MW / Impromptu voice lessons

12:00:00 AM

I've long given up clubbing in favor of a more relaxed night out with friends. On most nights, I'd end up in Cyrano - I just show up and start a conversation with whoever's there. If the weather's great, we'll bring out the blanket and have a moonlit picnic. I've made a lot of friends there, including Denise Haak-Luchangco, who, in my humble opinion, is the best female vocalist the country has today. And she's not even a singer by profession.
Kick 'em heels and join the picnic
Anyway, one random night, Denise showed up with a friend who was leaving the country for good. After they've said their goodbyes, the conversation shifted to me and my singing. She encourages me to sing She told me I have a great voice (which is exactly what I think of her) - and that she would have wanted me to sing at her wedding had we known each other then. What a compliment!

And she even gave me lessons right then and there! The first thing she taught me was tempo. She was correct in pointing out that sometimes, I tend to go too fast when unaccompanied. She said it helps to tap your fingers or one of your feet to keep it in check. Denise also taught me diaphragm exercises that will help me with sustaining notes.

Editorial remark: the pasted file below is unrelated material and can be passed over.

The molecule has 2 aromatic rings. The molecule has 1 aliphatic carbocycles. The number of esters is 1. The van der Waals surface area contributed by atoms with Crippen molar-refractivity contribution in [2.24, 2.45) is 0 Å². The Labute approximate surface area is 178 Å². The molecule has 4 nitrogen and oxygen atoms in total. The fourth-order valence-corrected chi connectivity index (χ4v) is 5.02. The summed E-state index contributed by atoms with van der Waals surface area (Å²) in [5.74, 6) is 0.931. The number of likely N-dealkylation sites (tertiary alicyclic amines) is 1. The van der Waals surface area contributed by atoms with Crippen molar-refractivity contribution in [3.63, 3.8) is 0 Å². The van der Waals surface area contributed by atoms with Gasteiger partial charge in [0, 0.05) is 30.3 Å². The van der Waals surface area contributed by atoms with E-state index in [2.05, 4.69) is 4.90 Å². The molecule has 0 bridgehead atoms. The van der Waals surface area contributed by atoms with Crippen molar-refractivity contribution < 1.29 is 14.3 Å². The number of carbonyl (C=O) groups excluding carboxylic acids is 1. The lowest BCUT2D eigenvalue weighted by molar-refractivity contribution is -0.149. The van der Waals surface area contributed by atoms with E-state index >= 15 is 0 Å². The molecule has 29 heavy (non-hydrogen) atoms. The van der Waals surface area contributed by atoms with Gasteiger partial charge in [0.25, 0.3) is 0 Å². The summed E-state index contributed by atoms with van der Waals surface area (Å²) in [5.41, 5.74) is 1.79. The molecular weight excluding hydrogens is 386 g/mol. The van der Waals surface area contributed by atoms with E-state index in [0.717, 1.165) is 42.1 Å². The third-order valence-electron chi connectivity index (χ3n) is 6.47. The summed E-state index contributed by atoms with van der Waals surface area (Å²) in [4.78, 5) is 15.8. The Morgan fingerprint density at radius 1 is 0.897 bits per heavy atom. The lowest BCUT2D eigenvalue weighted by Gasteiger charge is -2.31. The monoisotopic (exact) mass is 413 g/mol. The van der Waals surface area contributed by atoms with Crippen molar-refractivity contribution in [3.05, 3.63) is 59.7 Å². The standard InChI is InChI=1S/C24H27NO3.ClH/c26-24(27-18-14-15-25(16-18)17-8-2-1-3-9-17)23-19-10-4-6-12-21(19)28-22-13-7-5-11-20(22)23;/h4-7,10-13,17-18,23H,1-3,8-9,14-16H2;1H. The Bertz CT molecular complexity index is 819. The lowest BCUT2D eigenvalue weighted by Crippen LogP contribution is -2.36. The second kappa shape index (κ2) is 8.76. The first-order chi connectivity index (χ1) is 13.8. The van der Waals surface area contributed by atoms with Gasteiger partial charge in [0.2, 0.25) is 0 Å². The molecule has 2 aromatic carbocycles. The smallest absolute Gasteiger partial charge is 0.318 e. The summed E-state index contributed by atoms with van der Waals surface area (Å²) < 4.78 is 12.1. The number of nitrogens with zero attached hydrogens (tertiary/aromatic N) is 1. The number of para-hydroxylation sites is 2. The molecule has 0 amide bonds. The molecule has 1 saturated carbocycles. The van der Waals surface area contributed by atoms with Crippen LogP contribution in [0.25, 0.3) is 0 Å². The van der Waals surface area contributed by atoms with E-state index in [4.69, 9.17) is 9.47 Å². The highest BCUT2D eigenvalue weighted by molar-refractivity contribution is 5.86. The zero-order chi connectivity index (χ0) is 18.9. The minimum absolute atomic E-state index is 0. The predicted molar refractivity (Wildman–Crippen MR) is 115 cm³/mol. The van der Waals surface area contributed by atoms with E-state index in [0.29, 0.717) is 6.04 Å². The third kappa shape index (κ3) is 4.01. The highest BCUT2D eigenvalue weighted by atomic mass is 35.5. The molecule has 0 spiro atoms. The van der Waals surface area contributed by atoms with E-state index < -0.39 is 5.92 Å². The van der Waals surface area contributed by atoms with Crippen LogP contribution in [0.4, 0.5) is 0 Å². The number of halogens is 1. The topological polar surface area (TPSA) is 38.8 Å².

We then moved on to projection. According to Denise, my singing is good, but at times I tend to be bland because I don't own it. As a budding songwriter, I'll admit it's much easier for me to really feel songs that I penned because the words and the melodies are figments of my very soul. But I still have to sing songs I didn't write, and I need to own them just as much.

It's a matter of understanding the song - knowing when to hold back and when to go all out is key. The practice piece of the evening is Etta James's At Last. Denise made me sing it over and over until I figured out how to properly project. She told me to think about a person I'd like to dedicate the song to, which was a bit difficult considering I'm not really seeing anyone.

But I do remember how it once felt to be thoroughly in love with a person, and in my mind I went back to that time and re-lived it as I sang the song. I closed my eyes and I imagined I was singing the song to him, and instantly, my singing changed. I would alternately hold back and go all out, feeling every word, every note. I'm not a huge fan of my singing (ask any of my close friends and they will tell you I'm my worst enemy), but even I have to admit that I sounded great.

Singing is not just about me - it is about how I send the crowd a message through the song. A great singer will make the crowd stop talking in order to listen - he or she commands full attention not just through his or her voice, but through his or her soul in the music. I'd like to become a great singer someday. Not famous, just great. Every opportunity I get to sing, I do my best to apply what Denise has taught me. I tap into the deepest recesses of my emotional memory for whatever I have that is appropriate for the performance.

Thank you, Denise! :)


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Hello, reader! Thank you for wasting your time reading my blog. I do hope you enjoyed whatever you stumbled upon. :)